Thanks to the negotiations about TTIP, the public debate about bilateral investment treaties (BITs) is slowly underway. Especially the ‘Investor-to-State Dispute Settlement Mechanism’ (ISDS) of TTIP threatens to lower the norms to protect people and the environment. BITs make use of very controversial arbitrage systems (ISDS), which enable investors to bypass the national court to sue governments for their national policies and laws.
‘The polluter pays’ is a good principle, but what about the institutions that financially support polluting companies and projects? Shouldn’t banks, that are often major investors in unsustainable activities, take their responsibility and pay as well? In the end, these banks also cash in. Pieter Jansen of Both ENDS contributed to research about the ‘Green Credit Policy’ of Chines banks, executed by the Chinese NGO ‘Green Watershed’. Pieter Jansen of Both ENDS and Chen Yu of Green Watershed have launched the report 'Green Credit Footprints of Chinese Banks'.
One of the side events Both ENDS and partners will host at the COP 21 in Paris, will touch the issue of local access to Climate Finance. Only if CSOs and local communities are really involved in the design of projects, we can ensure that climate investments meet social and environmental safeguards. See the official invitation below and also find more information about our other side-events during the Climate Change COP
Exporting goods or exporting debts? Eurodad, the European network on debt and development of which Both ENDS is a member, released a new research about the often disastrous effects of Export Credit Guarantees.
A report published yesterday by Amnesty Central America shows that the plans for a new canal leads to numerous violations of human rights in Nicaragua. And that's even before the works have started. Many organisations therefore protest against the canal, supported by Both ENDS.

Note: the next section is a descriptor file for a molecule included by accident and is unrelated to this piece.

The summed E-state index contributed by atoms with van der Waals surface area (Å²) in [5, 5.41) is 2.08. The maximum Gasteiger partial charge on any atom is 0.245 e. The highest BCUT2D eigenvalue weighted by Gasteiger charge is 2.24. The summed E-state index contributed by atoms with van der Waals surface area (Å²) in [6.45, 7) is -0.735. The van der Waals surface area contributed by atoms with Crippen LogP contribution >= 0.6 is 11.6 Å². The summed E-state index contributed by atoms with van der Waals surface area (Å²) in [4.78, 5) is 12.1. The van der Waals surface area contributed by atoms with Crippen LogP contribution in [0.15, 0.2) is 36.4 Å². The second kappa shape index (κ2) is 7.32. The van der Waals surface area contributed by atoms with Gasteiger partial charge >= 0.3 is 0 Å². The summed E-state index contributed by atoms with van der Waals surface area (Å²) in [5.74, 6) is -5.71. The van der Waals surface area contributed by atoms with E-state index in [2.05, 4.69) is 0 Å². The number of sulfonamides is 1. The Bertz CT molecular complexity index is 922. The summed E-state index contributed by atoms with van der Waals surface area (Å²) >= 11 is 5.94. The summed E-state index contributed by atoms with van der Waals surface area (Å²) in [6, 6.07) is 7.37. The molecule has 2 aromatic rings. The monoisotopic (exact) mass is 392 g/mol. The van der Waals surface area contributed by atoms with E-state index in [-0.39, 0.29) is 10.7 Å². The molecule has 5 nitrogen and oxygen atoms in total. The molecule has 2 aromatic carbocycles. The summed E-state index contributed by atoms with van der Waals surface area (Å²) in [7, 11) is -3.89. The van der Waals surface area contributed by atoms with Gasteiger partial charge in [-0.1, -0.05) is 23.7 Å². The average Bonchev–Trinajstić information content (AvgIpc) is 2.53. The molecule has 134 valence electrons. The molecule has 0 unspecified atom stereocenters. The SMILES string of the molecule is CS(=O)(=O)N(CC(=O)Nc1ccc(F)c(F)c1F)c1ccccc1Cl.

The United States Senate has sent a letter to the US Treasury, calling for better enforcement of the World Bank’s social and environmental rules. These rules, the so called ‘safeguards’, are meant to prevent the World Banks projects from causing social and environmental damage. But these safeguards are not always adhered to, and are likely to become even weaker as the Bank’s Board is currently revising them. Therefore, Pieter Jansen from Both ENDS, together with different partners from civil society organisations from all over the world, informed Republicans as well as Democrats about the negative consequences of the investments of the World Bank on local communities. Successfully, as the letter shows.
For several decades, Both ENDS has been closely following the developments in this large water area in the centre of South America. We work closely with organisations which aim to ensure that the local population knows about these developments and, if necessary, protect it from these changes. But why is this area both so special and important for the whole of South America? And what exactly is threatening this area? C. Cornell Evers, independent photographer and writer, spoke with Tamara Mohr of Both ENDS and Sander van Andel of IUCN to find answers. The result of this meeting is an interesting interview.